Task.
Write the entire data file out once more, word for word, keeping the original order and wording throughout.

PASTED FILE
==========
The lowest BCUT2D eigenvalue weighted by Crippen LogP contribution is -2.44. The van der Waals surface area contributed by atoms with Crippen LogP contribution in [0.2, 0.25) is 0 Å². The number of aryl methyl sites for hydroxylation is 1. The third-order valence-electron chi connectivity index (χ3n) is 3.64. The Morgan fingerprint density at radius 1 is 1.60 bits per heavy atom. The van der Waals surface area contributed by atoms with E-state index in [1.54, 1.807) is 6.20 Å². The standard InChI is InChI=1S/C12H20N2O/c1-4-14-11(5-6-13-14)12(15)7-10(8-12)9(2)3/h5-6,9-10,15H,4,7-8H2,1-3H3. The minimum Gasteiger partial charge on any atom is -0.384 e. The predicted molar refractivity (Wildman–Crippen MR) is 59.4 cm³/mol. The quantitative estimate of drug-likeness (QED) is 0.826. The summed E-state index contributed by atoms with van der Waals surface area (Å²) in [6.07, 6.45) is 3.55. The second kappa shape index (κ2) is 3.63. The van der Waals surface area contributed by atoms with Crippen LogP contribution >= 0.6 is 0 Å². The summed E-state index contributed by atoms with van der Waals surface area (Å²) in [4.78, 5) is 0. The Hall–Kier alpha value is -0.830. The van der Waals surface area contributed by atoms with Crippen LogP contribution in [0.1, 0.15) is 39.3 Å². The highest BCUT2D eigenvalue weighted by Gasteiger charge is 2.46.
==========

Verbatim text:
The lowest BCUT2D eigenvalue weighted by Crippen LogP contribution is -2.44. The van der Waals surface area contributed by atoms with Crippen LogP contribution in [0.2, 0.25) is 0 Å². The number of aryl methyl sites for hydroxylation is 1. The third-order valence-electron chi connectivity index (χ3n) is 3.64. The Morgan fingerprint density at radius 1 is 1.60 bits per heavy atom. The van der Waals surface area contributed by atoms with E-state index in [1.54, 1.807) is 6.20 Å². The standard InChI is InChI=1S/C12H20N2O/c1-4-14-11(5-6-13-14)12(15)7-10(8-12)9(2)3/h5-6,9-10,15H,4,7-8H2,1-3H3. The minimum Gasteiger partial charge on any atom is -0.384 e. The predicted molar refractivity (Wildman–Crippen MR) is 59.4 cm³/mol. The quantitative estimate of drug-likeness (QED) is 0.826. The summed E-state index contributed by atoms with van der Waals surface area (Å²) in [6.07, 6.45) is 3.55. The second kappa shape index (κ2) is 3.63. The van der Waals surface area contributed by atoms with Crippen LogP contribution >= 0.6 is 0 Å². The summed E-state index contributed by atoms with van der Waals surface area (Å²) in [4.78, 5) is 0. The Hall–Kier alpha value is -0.830. The van der Waals surface area contributed by atoms with Crippen LogP contribution in [0.1, 0.15) is 39.3 Å². The highest BCUT2D eigenvalue weighted by Gasteiger charge is 2.46.